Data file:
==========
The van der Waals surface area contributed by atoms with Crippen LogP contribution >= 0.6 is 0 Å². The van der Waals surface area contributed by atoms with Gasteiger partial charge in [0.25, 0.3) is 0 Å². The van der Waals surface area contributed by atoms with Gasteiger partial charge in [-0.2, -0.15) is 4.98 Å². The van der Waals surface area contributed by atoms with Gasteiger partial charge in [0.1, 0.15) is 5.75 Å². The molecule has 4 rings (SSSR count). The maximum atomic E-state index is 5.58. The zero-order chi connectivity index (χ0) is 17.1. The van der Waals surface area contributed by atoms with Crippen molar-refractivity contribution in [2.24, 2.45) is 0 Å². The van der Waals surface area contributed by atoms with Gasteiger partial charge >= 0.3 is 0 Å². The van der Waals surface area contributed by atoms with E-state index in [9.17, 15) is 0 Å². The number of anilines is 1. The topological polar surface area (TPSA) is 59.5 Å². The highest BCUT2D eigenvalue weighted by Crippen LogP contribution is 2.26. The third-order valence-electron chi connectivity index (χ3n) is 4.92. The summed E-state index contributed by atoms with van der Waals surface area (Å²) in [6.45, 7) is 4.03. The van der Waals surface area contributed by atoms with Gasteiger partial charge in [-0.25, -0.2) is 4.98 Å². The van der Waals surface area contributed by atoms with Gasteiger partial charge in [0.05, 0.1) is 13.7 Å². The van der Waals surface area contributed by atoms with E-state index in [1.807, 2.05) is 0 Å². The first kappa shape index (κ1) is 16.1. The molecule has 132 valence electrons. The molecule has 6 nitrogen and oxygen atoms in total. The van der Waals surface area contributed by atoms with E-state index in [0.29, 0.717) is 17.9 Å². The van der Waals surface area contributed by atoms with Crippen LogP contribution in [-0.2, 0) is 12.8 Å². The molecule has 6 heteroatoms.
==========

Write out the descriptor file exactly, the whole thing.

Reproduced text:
The van der Waals surface area contributed by atoms with Crippen LogP contribution >= 0.6 is 0 Å². The van der Waals surface area contributed by atoms with Gasteiger partial charge in [0.25, 0.3) is 0 Å². The van der Waals surface area contributed by atoms with Gasteiger partial charge in [-0.2, -0.15) is 4.98 Å². The van der Waals surface area contributed by atoms with Gasteiger partial charge in [0.1, 0.15) is 5.75 Å². The molecule has 4 rings (SSSR count). The maximum atomic E-state index is 5.58. The zero-order chi connectivity index (χ0) is 17.1. The van der Waals surface area contributed by atoms with Crippen molar-refractivity contribution in [2.24, 2.45) is 0 Å². The van der Waals surface area contributed by atoms with Gasteiger partial charge >= 0.3 is 0 Å². The van der Waals surface area contributed by atoms with E-state index in [9.17, 15) is 0 Å². The number of anilines is 1. The topological polar surface area (TPSA) is 59.5 Å². The highest BCUT2D eigenvalue weighted by Crippen LogP contribution is 2.26. The third-order valence-electron chi connectivity index (χ3n) is 4.92. The summed E-state index contributed by atoms with van der Waals surface area (Å²) in [6.45, 7) is 4.03. The van der Waals surface area contributed by atoms with Gasteiger partial charge in [-0.25, -0.2) is 4.98 Å². The van der Waals surface area contributed by atoms with Gasteiger partial charge in [0.05, 0.1) is 13.7 Å². The van der Waals surface area contributed by atoms with E-state index in [1.807, 2.05) is 0 Å². The first kappa shape index (κ1) is 16.1. The molecule has 132 valence electrons. The molecule has 6 nitrogen and oxygen atoms in total. The van der Waals surface area contributed by atoms with E-state index in [0.29, 0.717) is 17.9 Å². The van der Waals surface area contributed by atoms with Crippen LogP contribution in [-0.2, 0) is 12.8 Å². The molecule has 6 heteroatoms.